So, did Trump engage in an insurrection? After all, he has not been indicted for such a crime, Gersen noted.
Look to what the prosecutors did with other January 6 participants, said Mukasey. “They did not prosecute them for insurrection. Can an event like January 6 grow into an insurrection? Absolutely. But a conversation over a kitchen table can also grow into an insurrection, and I think you need a limiting principle in order to apply that.”
Political speech — even “obnoxious, delusional speech” — is still protected, he said. “I’m somewhat troubled by the notion that you can take something that is, in my mind, not an insurrection, never had any danger of succeeding, and elevate it that way.”
It’s hard to compare January 6 to the Civil War, conceded Amar. But there were two insurrections in the 1860s, the first of which looked more like what happened in 2021, Amar said. And both events, he insisted, would have been top of mind when drafting Section Three of the 14th Amendment.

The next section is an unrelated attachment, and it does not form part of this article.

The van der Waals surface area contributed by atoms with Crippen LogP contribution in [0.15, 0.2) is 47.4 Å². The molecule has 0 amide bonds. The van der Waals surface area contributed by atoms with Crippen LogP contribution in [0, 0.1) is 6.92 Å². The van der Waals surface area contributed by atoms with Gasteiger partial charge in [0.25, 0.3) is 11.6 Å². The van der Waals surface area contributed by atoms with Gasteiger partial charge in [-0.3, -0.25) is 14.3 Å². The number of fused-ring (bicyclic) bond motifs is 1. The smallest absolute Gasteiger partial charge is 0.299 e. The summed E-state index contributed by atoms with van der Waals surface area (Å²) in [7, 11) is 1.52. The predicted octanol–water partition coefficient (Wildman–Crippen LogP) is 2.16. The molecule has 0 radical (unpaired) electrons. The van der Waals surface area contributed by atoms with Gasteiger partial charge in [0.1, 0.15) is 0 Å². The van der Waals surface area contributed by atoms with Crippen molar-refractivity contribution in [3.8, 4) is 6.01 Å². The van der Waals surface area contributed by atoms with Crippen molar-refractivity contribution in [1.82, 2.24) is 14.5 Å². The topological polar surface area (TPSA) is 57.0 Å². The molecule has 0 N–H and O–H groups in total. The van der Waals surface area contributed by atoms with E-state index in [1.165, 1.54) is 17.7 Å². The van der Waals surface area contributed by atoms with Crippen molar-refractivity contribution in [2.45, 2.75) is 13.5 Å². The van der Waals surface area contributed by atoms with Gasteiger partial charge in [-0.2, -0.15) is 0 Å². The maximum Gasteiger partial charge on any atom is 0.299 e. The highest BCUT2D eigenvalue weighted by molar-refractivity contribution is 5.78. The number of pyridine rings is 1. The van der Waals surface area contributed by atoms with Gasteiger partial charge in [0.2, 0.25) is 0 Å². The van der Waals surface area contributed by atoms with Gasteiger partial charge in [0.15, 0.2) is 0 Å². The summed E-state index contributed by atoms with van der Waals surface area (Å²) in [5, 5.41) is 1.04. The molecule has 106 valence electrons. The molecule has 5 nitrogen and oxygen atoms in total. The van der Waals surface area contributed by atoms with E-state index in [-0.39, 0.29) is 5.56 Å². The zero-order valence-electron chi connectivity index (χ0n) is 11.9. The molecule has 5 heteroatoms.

In closing, Gersen acknowledged the stakes of the issues before the Court. One side believes that disqualifying former President Trump is the most important pro-democracy ruling in recent history, she said. “And on the other side, we have others saying that if you disqualified Trump, that will only foment similar violence to what we saw on January 6 and lead to the ruin of our democracy.”
How should a democracy respond?
“We resolve that by looking at the ultimate democratic statement, which is the Constitution,” replied Amar. “They thought about all this and lived through it. And there’s wisdom there, and democratic wisdom, because that had to get two-thirds of the House and two-thirds of the Senate and three quarters of the states.”
Mukasey preferred to see the problem resolved “the old-fashioned way.”
“It is much healthier, and more hygienic, for the politics of this country,” he said, “that [former President Trump] be defeated in the polls than disqualified in this kind of proceeding.”
The Rappaport Forum is an ongoing series of dialogues supported by the late Jerome “Jerry” Rappaport ’49 M.P.A. ’63 and his wife Phyllis to promote and model rigorous, open, and respectful discussion of important issues.